Call for greater understanding of long COVID

by Jennifer Trueland

When Amy Small contracted COVID-19 – passing it on to her husband and children – she waited to feel better and continue her busy working life as a GP. She waited, and waited, and then she waited some more.

Location: UK
Published: Tuesday 14 September 2021
amy small

While her children quickly recovered, she and her husband did not, making them part of that growing cohort of people with what has become known as long COVID.

Having contracted the infection at work near the start of the pandemic, Dr Small is campaigning for recognition of acute COVID and long COVID as an occupational disease.

Although many people – among them bus drivers, shop workers and teachers – have an increased risk of becoming infected with COVID owing to their occupation, healthworkers are almost in a category of their own.

Higher risks

According to the ONS, healthcare workers report greater levels of long COVID (generally defined as symptoms of COVID that last weeks or months after initial infection, including – but not confined to – extreme fatigue, chest pain or tightness, memory and concentration problems, and shortness of breath).

As of March this year, the ONS estimated that 122,000 NHS workers reported ongoing symptoms (around 4 per cent of the 1.1 million people in the UK believed to have long COVID at that point).

Dr Small is one of these, as she told the BMA annual representative meeting on Monday. ‘I went to work as a doctor during the pandemic, doing my duty. I donned my inadequate PPE and, like many others, caught COVID at work.

'I passed it on to my husband and my two children. We watched our Sats plummet. We proned ourselves to alleviate the difficulty we had in breathing. We stayed at home to protect the NHS.’

She and her husband were left with persistent fatigue, myalgia, brain fog and a host of other symptoms. And although they ‘clapped for carers’ and drew rainbows on their windows, six months into long COVID, Dr Small lost her job as a GP in Lothian, expelled from her partnership.

‘I am not the only GP to lose my job. I’m aware of colleagues being forced to medically retire as they have no other options. We caught COVID at work, during a pandemic, wearing the only protection offered to us, which we know is inadequate against this airborne virus.’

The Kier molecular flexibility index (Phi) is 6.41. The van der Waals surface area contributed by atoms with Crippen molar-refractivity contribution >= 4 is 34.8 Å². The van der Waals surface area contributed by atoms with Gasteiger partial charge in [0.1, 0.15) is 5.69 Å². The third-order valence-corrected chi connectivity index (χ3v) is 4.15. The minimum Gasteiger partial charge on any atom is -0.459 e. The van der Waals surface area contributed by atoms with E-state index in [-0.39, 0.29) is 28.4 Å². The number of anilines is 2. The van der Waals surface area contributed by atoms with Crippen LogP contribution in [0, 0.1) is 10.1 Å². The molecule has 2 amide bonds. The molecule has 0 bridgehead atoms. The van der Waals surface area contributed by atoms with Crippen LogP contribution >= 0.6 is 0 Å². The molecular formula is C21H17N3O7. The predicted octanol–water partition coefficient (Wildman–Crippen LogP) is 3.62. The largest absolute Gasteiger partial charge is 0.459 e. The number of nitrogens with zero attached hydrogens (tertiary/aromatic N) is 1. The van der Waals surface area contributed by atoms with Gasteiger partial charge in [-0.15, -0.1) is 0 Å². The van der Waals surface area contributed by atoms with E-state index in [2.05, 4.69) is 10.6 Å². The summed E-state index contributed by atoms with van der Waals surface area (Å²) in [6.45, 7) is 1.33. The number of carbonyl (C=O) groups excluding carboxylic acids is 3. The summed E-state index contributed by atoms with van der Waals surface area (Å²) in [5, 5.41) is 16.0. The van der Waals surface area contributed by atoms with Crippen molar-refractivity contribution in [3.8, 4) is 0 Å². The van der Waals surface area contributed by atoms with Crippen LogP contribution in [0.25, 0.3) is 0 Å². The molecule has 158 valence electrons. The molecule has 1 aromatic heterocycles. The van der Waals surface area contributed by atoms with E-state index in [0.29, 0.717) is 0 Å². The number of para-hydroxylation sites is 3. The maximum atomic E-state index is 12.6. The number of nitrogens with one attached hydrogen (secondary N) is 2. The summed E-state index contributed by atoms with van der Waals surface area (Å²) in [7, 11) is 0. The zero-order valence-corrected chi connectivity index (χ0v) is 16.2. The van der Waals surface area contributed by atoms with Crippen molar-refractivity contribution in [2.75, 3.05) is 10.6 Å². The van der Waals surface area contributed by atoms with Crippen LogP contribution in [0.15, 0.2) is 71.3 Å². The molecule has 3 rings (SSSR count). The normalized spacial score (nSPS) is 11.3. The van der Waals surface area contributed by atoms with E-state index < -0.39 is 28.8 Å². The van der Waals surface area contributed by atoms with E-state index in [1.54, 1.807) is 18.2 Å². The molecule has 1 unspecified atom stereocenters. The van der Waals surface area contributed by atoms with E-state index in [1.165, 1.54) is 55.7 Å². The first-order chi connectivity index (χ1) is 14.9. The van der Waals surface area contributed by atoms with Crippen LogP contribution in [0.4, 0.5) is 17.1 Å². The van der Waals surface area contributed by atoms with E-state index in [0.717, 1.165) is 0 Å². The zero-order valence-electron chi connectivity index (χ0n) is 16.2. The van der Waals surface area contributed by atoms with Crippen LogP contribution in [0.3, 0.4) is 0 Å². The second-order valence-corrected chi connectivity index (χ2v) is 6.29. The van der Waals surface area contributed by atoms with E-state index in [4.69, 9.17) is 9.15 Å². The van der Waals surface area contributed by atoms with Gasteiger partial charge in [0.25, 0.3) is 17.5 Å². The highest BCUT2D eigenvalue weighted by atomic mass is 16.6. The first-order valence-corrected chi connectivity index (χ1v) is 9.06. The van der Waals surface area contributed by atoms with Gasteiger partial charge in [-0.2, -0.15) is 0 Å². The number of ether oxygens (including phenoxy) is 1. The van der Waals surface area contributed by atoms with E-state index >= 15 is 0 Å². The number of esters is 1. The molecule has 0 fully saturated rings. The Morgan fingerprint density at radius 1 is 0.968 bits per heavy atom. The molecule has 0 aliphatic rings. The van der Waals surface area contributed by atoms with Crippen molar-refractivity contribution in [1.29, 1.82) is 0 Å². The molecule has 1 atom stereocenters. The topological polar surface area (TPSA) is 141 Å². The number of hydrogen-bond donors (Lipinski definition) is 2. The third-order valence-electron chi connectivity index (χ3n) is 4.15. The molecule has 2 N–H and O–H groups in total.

Occupational illness

bma council chair chaand Nagpaul NAGPAUL: Long COVID airbrushed out by Government

One and a half thousand healthcare workers have died after being infected with COVID, she said, and 122,000 were unable to work because of long COVID.

‘When will our government follow other governments in recognising that COVID-19 is an occupational illness?’ she added, citing France, Belgium, Denmark, Belgium and Canada as examples of nations which had done just that.

Before COVID, doctors were already losing their mental health, their marriages, their work-life balance and much more due to working in the NHS. ‘Those of us who are sick now as a result of COVID are also losing our health, and some our lives. Enough is enough.’

She called on the BMA to work hard to fight for the rights of those in that position, ensuring they received adequate treatment, support and compensation from the government. ‘If we are going to recover as a nation from this pandemic we need the staff to provide the care and support our patients need.’

BMA council chair Chaand Nagpaul told the ARM that the Government had ‘airbrushed’ long COVID.

‘All that ministers talk about are hospitalisations and deaths, and in doing so, they are ignoring the illness burden. I have done everything that I can to explain that the burden of illness isn’t just about hospitalisations, but people who are seriously ill in the community, and we need to take on board all these points,’ he said.